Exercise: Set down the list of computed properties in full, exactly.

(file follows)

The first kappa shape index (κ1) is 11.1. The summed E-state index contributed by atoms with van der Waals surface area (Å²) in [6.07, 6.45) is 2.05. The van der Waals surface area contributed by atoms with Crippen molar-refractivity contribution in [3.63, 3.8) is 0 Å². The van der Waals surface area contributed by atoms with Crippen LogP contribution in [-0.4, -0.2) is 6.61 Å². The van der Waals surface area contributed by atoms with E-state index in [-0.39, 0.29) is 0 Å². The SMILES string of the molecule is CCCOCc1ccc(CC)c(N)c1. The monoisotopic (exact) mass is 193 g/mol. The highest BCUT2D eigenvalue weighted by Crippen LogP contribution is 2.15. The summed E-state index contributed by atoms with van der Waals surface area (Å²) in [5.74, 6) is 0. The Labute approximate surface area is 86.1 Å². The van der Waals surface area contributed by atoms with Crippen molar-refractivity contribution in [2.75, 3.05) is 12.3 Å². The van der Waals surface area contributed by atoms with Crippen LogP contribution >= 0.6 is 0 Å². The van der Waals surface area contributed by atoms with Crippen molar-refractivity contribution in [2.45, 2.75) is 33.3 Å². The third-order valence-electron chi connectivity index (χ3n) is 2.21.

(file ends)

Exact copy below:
The first kappa shape index (κ1) is 11.1. The summed E-state index contributed by atoms with van der Waals surface area (Å²) in [6.07, 6.45) is 2.05. The van der Waals surface area contributed by atoms with Crippen molar-refractivity contribution in [3.63, 3.8) is 0 Å². The van der Waals surface area contributed by atoms with Crippen LogP contribution in [-0.4, -0.2) is 6.61 Å². The van der Waals surface area contributed by atoms with E-state index in [-0.39, 0.29) is 0 Å². The SMILES string of the molecule is CCCOCc1ccc(CC)c(N)c1. The monoisotopic (exact) mass is 193 g/mol. The highest BCUT2D eigenvalue weighted by Crippen LogP contribution is 2.15. The summed E-state index contributed by atoms with van der Waals surface area (Å²) in [5.74, 6) is 0. The Labute approximate surface area is 86.1 Å². The van der Waals surface area contributed by atoms with Crippen molar-refractivity contribution in [2.75, 3.05) is 12.3 Å². The van der Waals surface area contributed by atoms with Crippen LogP contribution >= 0.6 is 0 Å². The van der Waals surface area contributed by atoms with Crippen molar-refractivity contribution in [2.45, 2.75) is 33.3 Å². The third-order valence-electron chi connectivity index (χ3n) is 2.21.